Product Review: Page One-the writer's notebook
Is the Page One notebook a writer's most essential low-tech tool?
When it comes to what I like to call "prep work" on a new project, like research and brainstorming, I prefer doing it old-school in a blank notebook. I fill its pages with notes, scribbles, character sketches, and scene ideas.
Somehow, the material sticks with me more if I do it manually; that is, not in a word processor. Maybe this is because of how and when I grew up. I'm not sure. But it works for me.
What I love about Page One is how it is already divided up into neat little sections: character, plot, setting, scene, research, and ideas. There's even a handy submission tracker.
For lazy writers like me, this saves a lot of time. Now I don't have to waste time dividing up a blank notebook into these sections myself (and not as neatly, I might add). Later, when I'm in the middle of actually writing, I avoid thumbing through dozens of pages to find that great snippet of dialogue I jotted down in the coffee shop last week.
I love that the notebook is ready to fill it up as soon as I take it out of the box (so to speak; it arrives in an envelope).
The character section forces you to analyze your characters and give them a little more life. There's space for a physical description, occupation, history, motivations, and generic notes. Page One also offers writers a place to sketch your character—if you are artistically inclined. (And for artistically challenged people like me, a square to attach a photo of someone who looks like the character I'm creating.)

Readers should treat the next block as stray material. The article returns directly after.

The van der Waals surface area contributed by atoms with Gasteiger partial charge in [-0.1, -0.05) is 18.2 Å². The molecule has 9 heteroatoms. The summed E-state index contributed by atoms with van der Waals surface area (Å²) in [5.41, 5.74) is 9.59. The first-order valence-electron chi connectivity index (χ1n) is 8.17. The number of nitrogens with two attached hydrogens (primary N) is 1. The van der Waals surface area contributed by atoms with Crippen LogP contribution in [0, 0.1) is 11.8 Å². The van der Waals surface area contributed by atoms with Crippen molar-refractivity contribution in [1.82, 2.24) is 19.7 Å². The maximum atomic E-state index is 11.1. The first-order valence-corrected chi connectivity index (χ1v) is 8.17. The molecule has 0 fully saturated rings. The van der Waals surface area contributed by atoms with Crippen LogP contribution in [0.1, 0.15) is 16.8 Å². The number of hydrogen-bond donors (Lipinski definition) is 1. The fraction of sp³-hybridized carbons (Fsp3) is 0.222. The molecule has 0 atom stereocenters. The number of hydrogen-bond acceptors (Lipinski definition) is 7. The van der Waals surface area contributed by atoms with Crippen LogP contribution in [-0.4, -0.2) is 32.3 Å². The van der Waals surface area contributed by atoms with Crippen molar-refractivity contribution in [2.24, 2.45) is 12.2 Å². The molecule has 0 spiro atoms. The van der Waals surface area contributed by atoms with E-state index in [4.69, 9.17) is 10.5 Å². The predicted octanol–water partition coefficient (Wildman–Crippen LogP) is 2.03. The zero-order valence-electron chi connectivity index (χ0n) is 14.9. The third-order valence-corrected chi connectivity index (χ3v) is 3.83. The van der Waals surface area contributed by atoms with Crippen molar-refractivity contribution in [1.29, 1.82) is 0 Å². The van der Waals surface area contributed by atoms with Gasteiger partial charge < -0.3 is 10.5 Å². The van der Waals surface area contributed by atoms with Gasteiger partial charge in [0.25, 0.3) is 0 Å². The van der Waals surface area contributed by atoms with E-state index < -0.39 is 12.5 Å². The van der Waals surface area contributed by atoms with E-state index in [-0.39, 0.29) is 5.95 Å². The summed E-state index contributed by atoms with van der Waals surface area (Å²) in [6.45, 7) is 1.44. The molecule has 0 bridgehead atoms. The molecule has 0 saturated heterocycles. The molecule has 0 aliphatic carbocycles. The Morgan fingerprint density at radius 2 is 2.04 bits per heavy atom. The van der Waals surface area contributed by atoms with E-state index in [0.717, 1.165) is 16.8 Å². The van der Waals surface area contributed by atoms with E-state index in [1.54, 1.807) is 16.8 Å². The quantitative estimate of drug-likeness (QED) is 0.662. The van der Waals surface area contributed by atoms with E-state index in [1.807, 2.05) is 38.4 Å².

None of this is revolutionary. Still, it's handy to have all of your notes and ideas neatly organized at your fingertips. It feels a lot more like the act of creation as opposed to data entry. Plus, if you work in front of a computer all day, using Page One gives you an excellent alternative to staring at a screen. There's plenty of "structure" software out there that have built-in character forms, but I want less tech in my process, not more.
Also, Page One can be used virtually anywhere and doesn't require charging.
Page One won't make you a better writer, just a more organized one. And for writers who like low-tech alternatives to clunky software, Page One stands out in the crowd of generic marble notebooks.
I backed Page One on IndieGoGo and have purchased two more since. I find it one of the most useful tools in my kit. Depending on your "process" and how you like to begin your projects, Page One may just be the missing puzzle piece to unlock your creative flow.
I highly recommend the Page One notebook for all your future projects. You can snag yours here.
See you on the other side!